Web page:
They were "suspected" insurgents. Or even "unclear"
insurgents. No matter what they were called, they died, along
with the women and kids. Who cares?
The Bush administration has
no time for lily-livered baloney like internationally-agreed
agreements that declare the killing of civilians to be illegal.
Here is part of what is laid out by "Protocol 1 Additional
to the Geneva Conventions, 1977 . . . General Protection Against
Effects of Hostilities":
"Among others, the following
types of attacks are to be considered as indiscriminate:
- An attack which may be expected
to cause incidental loss of civilian life, injury to civilians,
damage to civilian objects, or a combination thereof, which would
be excessive in relation to the concrete and direct military
Then think about this description
of a US attack, given by the New York Times last month:
"As the [football] teams
lined up Thursday for the game [in the dire suburb of Abu Dshir
in Baghdad], neighborhood residents said, a crowd of men gathered
to watch. They lighted a large oil lamp which illuminated the
street, a small shopping area where grocers and fruit vendors
stay open late this time of year. Two American helicopters hovered
overhead. Moments after the game began, the helicopters opened
fire on the crowd, the witnesses said."
"Seven men were killed, Sayyid Malik Abadi, the
head of the district security committee, who arrived at the scene
shortly after the episode, said Friday. He said perhaps an eighth
man had died as well, but too many body parts were scattered
about to be certain exactly how many were killed.
"The helicopters watched,
and they thought it was a gathering and fired on it," Mr.
Abadi said. "They fired rockets. When people started to
run, the helicopters' machine guns began shooting at the people
who were running."
The American military had a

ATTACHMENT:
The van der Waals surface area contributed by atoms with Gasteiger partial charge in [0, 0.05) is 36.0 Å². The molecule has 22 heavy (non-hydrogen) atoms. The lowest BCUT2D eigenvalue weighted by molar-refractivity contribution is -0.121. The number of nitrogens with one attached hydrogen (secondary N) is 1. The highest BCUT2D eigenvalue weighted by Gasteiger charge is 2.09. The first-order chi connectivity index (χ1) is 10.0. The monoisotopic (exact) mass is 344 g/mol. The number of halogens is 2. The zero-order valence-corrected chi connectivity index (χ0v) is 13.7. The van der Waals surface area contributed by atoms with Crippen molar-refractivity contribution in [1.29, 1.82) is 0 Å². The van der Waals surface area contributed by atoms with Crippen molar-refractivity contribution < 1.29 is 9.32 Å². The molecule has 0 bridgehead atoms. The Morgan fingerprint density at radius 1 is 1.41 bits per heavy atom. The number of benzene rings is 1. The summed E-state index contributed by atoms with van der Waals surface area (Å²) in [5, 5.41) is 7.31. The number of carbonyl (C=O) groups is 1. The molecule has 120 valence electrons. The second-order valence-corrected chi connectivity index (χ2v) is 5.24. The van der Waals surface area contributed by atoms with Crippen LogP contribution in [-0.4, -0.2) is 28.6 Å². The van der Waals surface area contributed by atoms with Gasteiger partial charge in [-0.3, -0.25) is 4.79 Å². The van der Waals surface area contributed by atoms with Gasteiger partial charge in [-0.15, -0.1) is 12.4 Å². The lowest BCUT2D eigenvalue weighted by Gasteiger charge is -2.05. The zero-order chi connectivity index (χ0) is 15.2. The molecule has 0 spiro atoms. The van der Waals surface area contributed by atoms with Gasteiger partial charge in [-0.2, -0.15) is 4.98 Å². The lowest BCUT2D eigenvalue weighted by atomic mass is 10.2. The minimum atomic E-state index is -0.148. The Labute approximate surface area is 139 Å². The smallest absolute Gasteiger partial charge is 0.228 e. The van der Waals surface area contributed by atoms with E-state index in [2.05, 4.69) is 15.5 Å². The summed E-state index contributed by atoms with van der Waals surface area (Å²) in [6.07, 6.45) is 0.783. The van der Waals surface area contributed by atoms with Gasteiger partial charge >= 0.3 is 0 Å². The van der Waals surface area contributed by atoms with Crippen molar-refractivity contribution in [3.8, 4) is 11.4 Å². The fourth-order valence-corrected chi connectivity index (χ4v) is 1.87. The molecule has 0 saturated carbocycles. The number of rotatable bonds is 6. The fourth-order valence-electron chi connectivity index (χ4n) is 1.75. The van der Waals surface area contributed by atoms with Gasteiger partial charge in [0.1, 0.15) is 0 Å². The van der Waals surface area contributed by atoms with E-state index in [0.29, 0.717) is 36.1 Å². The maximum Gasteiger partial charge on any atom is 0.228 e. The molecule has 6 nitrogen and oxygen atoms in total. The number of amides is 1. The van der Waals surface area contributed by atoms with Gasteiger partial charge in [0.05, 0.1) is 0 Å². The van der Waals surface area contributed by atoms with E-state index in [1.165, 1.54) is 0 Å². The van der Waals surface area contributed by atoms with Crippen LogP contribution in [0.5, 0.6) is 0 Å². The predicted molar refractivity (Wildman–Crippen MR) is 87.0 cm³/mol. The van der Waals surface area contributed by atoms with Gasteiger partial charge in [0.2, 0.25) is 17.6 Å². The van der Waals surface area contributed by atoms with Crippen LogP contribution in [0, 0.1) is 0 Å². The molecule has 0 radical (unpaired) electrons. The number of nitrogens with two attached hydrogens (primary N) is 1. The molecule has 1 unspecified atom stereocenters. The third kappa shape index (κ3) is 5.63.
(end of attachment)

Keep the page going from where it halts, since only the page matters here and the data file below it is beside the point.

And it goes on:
different version of events. A spokesman said that earlier in
the evening American forces had twice observed episodes when
two or three men fired mortars into the neighborhood to the north.
After the second episode, the military called for an airstrike.
"We assess possibly two
or three were killed or wounded," said Maj. Brad Leighton,
a spokesman for the multinational forces in Baghdad. "We
were not able to get an accurate assessment," he added.
"Collateral damage was not observed, but it is a possibility,"
Major Leighton said. "If some innocents were killed, we
Who do we believe? Major Brad
Leighton, who was "not able to get an accurate assessment",
or Ahmad Abdullah, 37, a taxi driver, who next day "stood
watching the coffins being loaded back onto the trucks to be
driven for burial to Najaf, a city holy to Shiites. "It
was a real massacre of innocent people, without clear reason,"
he said. "I lost my brother-in-law -- he was the father
of three kids and he was just watching the game. May God revenge
the bloodshed of those martyrs."
There is no doubt that the
deaths will be revenged. But by whom, and where, and how? Certainly
not through international processes in response to the Geneva
Convention's strictures concerning killing that is "excessive
in relation to the concrete and direct military advantage anticipated,"
which are treated with contempt by Bush.
The relatives and friends of
the dead will encourage the youth of the local population to
join the resistance movement and kill as many Americans as they
can. But the atrocities have a much wider effect. Pictures of
shattered bodies of Iraqi and Afghan children rarely if ever
appear on TV screens in the US, but they are seen in most countries
in the Middle East and Asia. DVDs are made of them and distributed
cheaply in bazaars from Morocco to Manila. They have an amazing
Young Muslims around the world
are being encouraged to take revenge for the killing of women
and children by US forces. The fires of their hatred are being
fuelled by attacks on civilians. Insurgents in Iraq and Afghanistan
will wreak vengeance within their own countries, but nobody knows
where else there will be revenge for bloodshed.
Brian Cloughley is a former army officer who writes
on political and military affairs. His website is www.briancloughley.com